Being a new member to UKRG I was excited to be offered a bursary to attend my first conference and even more thrilled that it was on the “seedy” world of Art Crime. I went in envisaging horror stories of shoot-outs in galleries, footage of car chases as criminals fled with a Picasso hanging out the back of their boot and some juicy gossip on auction houses and their dodgy dealings. What I came out with was a much greater understanding of what as Museum professionals we should be looking out for as the first warning signs of objects breaching cultural property laws within our collections and what we as registrars should be doing to ensure our due diligence and provenance procedures are followed effectively when acquiring, loaning and displaying objects.
The work of the Spoliation Advisory Panel (SAP) was mostly new to me and I found the information provided, case studies and work that they do both fascinating and invaluable when applying to the roles and responsibilities I carry out in my position as Loans and Touring Assistant at Glasgow Museums.
The SAP were set up in 2000 by DCMS and are a panel who look to assess the moral strength of a range of differing claims from people who have been victims of spoliation and have as a result lost property during the Nazi era. The history of how the SAP was formed is an interesting timeline and materialises from flaws in the 1943 ‘Inter-Allied declaration against acts of dispossession committed in Territories under Enemy Occupation and Control’ to the 1998 Washington Conference Principles where discussions took place to look at the fairness of spoliation cases and the voluntary return of stolen property to the original owners.

The SAP claims process sets requirements in order to qualify. These include:
  • The claimant or claimant’s heir must have lost possession of the property between 1st January 1933 and end of December 1945.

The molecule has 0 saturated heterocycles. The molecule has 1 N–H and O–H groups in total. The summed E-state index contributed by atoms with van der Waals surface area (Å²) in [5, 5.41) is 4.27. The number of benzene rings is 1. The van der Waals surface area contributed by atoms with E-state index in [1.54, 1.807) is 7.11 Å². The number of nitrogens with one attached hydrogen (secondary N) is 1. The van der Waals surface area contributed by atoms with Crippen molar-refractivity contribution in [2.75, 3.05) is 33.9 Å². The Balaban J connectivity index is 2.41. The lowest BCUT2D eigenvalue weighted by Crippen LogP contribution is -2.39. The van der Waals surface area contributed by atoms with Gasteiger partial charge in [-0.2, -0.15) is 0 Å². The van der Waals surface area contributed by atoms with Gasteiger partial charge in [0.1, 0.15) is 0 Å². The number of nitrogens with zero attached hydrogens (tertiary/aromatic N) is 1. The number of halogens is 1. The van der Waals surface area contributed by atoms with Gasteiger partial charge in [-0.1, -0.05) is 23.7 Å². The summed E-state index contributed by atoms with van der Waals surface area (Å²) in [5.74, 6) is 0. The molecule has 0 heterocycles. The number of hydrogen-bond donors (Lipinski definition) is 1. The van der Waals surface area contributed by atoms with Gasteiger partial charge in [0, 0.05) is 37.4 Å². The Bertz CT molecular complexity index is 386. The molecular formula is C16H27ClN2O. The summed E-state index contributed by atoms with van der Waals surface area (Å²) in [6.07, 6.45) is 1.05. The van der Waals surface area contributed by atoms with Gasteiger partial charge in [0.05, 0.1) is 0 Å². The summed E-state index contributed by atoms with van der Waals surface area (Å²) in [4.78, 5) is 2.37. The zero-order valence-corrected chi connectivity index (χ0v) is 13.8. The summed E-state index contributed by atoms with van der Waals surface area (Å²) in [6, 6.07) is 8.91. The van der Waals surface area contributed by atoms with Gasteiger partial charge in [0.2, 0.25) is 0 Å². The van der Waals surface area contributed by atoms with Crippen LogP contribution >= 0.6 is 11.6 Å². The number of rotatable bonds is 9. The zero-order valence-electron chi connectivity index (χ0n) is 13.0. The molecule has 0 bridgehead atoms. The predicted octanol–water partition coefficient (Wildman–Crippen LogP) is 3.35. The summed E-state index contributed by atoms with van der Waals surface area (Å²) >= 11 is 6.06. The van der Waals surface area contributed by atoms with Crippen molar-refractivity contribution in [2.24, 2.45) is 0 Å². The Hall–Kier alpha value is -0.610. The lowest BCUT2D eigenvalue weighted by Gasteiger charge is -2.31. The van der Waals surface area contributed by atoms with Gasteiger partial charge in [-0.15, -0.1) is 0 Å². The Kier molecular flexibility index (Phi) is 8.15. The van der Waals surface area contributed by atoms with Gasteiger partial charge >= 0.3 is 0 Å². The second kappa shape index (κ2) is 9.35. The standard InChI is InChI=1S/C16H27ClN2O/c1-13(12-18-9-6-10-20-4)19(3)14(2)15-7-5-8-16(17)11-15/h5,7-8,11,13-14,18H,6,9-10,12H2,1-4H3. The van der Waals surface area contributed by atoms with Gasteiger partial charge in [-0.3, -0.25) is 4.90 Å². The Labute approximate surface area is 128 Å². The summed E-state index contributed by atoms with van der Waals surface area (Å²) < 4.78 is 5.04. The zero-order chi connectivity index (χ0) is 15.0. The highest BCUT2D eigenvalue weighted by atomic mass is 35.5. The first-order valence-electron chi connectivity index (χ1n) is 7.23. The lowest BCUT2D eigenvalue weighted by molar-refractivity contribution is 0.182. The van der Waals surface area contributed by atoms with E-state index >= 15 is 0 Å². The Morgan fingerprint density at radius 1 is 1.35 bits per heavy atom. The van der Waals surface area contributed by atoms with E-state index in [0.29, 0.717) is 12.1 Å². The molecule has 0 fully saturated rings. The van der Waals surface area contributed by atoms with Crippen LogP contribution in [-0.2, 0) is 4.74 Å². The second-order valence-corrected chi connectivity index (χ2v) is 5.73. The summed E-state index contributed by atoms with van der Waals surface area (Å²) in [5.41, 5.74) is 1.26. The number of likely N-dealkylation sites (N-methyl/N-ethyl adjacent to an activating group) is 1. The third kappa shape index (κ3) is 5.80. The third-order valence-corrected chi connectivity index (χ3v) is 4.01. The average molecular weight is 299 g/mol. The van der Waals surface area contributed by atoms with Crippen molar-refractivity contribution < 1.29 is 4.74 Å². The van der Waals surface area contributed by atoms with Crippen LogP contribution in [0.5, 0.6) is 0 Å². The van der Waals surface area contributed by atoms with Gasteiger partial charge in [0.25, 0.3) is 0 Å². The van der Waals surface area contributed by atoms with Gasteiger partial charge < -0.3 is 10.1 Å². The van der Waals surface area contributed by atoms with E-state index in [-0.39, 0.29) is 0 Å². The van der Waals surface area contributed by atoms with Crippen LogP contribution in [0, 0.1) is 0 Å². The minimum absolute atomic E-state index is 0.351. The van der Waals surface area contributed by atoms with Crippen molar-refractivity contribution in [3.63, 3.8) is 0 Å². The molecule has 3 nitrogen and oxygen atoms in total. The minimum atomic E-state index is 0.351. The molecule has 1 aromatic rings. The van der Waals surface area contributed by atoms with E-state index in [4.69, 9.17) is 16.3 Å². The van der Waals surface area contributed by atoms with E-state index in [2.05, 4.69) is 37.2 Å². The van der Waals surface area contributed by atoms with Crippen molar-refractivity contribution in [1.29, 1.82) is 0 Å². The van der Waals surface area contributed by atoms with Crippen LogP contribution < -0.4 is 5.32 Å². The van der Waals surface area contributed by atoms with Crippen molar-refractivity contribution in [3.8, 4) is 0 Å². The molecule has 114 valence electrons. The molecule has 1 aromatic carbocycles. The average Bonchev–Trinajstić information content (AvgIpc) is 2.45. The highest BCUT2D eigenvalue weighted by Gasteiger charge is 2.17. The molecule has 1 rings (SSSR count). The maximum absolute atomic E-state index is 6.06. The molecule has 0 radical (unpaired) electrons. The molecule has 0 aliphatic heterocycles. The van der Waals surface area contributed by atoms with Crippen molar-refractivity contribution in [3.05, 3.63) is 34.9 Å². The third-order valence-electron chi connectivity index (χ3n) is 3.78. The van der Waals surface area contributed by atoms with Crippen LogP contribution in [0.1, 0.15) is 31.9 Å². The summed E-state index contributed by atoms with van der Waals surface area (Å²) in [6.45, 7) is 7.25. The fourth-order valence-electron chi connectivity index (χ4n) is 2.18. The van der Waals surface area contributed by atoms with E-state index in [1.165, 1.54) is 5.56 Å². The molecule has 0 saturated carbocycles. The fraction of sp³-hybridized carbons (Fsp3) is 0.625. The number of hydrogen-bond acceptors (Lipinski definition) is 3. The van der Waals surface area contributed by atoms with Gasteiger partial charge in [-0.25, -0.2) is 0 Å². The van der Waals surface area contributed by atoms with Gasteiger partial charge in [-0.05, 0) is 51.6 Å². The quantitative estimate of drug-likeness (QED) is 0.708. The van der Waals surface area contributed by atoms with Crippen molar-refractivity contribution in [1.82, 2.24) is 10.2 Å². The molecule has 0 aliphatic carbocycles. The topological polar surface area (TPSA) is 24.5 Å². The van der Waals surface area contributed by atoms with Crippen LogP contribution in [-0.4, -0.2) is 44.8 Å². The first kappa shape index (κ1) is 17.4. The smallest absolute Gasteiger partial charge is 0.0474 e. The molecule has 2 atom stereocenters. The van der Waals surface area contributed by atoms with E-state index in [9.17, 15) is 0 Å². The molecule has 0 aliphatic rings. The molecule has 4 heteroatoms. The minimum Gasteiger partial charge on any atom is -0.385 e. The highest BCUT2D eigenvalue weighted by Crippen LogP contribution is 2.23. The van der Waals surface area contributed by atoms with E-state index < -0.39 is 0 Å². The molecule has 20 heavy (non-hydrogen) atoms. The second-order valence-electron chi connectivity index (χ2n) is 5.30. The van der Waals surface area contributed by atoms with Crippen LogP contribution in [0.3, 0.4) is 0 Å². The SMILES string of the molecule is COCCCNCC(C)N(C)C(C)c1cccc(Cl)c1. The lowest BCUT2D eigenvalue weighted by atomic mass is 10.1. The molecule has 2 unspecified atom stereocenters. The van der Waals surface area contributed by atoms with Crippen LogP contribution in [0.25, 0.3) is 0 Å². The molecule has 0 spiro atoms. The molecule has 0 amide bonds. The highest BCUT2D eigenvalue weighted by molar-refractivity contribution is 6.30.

• The property in question must be in a National Museum within the UK

The claims are judged by the SAP by two terms of reference:

  • Legal Title
  • Moral Strength

What I found most interesting about the panel was the diversity of the people on it. People of Jewish heritage acting as representatives for their community, museum directors, art dealers, moral theologians and lawyers all make up the broad panel allowing claims to be assessed as fairly as possible and covering all aspects of a claim and its intricacies. There is no established rationale and each claim is reviewed on an individual basis.

Since 2009 the recommendations made by the SAP have all been for restitution to a claimant when there is a strong moral claim and the panel has always recommended restitution when it’s been actively sought by the claimants themselves. This was highlighted through some insightful examples of the SAP in practice and really got to the heart of what the panel does. The successful restitution of the Beneventan Missal from the British Library and Constable’s ‘beaching a boat, Brighton’ from Tate demonstrates the still prevalent impact of spoliation from the Nazi era and how as museums we have a moral obligation to ensure we are as confident as we can be about the provenance and history of an object before it enters our collections. On the contrary it was interesting to learn in greater detail about the claim of Renoir’s ‘The Coast of Cagnes’ at Bristol Museums being rejected due to insufficient moral strength related to the history of the painting and its owners.

At the centre of the SAP’s work lies the moral strength of each individual claim and having learnt more about the processes they carry out I feel enthused to continue to develop my knowledge on spoliation and on how we as an industry work together to combat illicit trade.

Written by Becky Storr, Loans and Touring Assistant at Glasgow Museums.